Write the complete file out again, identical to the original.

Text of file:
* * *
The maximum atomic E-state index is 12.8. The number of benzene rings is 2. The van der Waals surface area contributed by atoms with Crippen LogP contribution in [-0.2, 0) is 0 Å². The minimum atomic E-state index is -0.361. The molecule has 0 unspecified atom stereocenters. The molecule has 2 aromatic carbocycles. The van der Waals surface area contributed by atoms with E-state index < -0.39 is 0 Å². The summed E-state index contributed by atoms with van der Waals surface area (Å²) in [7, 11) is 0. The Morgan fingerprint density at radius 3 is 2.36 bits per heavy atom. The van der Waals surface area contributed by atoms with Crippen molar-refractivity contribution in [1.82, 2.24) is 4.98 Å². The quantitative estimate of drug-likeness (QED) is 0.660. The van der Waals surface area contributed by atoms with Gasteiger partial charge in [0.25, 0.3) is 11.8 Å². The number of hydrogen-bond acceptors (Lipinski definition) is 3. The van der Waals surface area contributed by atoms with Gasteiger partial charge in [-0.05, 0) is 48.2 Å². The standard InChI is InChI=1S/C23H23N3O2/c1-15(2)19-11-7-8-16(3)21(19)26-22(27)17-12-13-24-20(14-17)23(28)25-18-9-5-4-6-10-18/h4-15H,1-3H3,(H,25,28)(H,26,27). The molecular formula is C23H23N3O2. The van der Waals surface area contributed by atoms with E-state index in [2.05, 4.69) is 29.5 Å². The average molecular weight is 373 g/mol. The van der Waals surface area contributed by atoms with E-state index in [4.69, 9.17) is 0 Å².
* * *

The maximum atomic E-state index is 12.8. The number of benzene rings is 2. The van der Waals surface area contributed by atoms with Crippen LogP contribution in [-0.2, 0) is 0 Å². The minimum atomic E-state index is -0.361. The molecule has 0 unspecified atom stereocenters. The molecule has 2 aromatic carbocycles. The van der Waals surface area contributed by atoms with E-state index < -0.39 is 0 Å². The summed E-state index contributed by atoms with van der Waals surface area (Å²) in [7, 11) is 0. The Morgan fingerprint density at radius 3 is 2.36 bits per heavy atom. The van der Waals surface area contributed by atoms with Crippen molar-refractivity contribution in [1.82, 2.24) is 4.98 Å². The quantitative estimate of drug-likeness (QED) is 0.660. The van der Waals surface area contributed by atoms with Gasteiger partial charge in [0.25, 0.3) is 11.8 Å². The number of hydrogen-bond acceptors (Lipinski definition) is 3. The van der Waals surface area contributed by atoms with Gasteiger partial charge in [-0.05, 0) is 48.2 Å². The standard InChI is InChI=1S/C23H23N3O2/c1-15(2)19-11-7-8-16(3)21(19)26-22(27)17-12-13-24-20(14-17)23(28)25-18-9-5-4-6-10-18/h4-15H,1-3H3,(H,25,28)(H,26,27). The molecular formula is C23H23N3O2. The van der Waals surface area contributed by atoms with E-state index in [2.05, 4.69) is 29.5 Å². The average molecular weight is 373 g/mol. The van der Waals surface area contributed by atoms with E-state index in [4.69, 9.17) is 0 Å².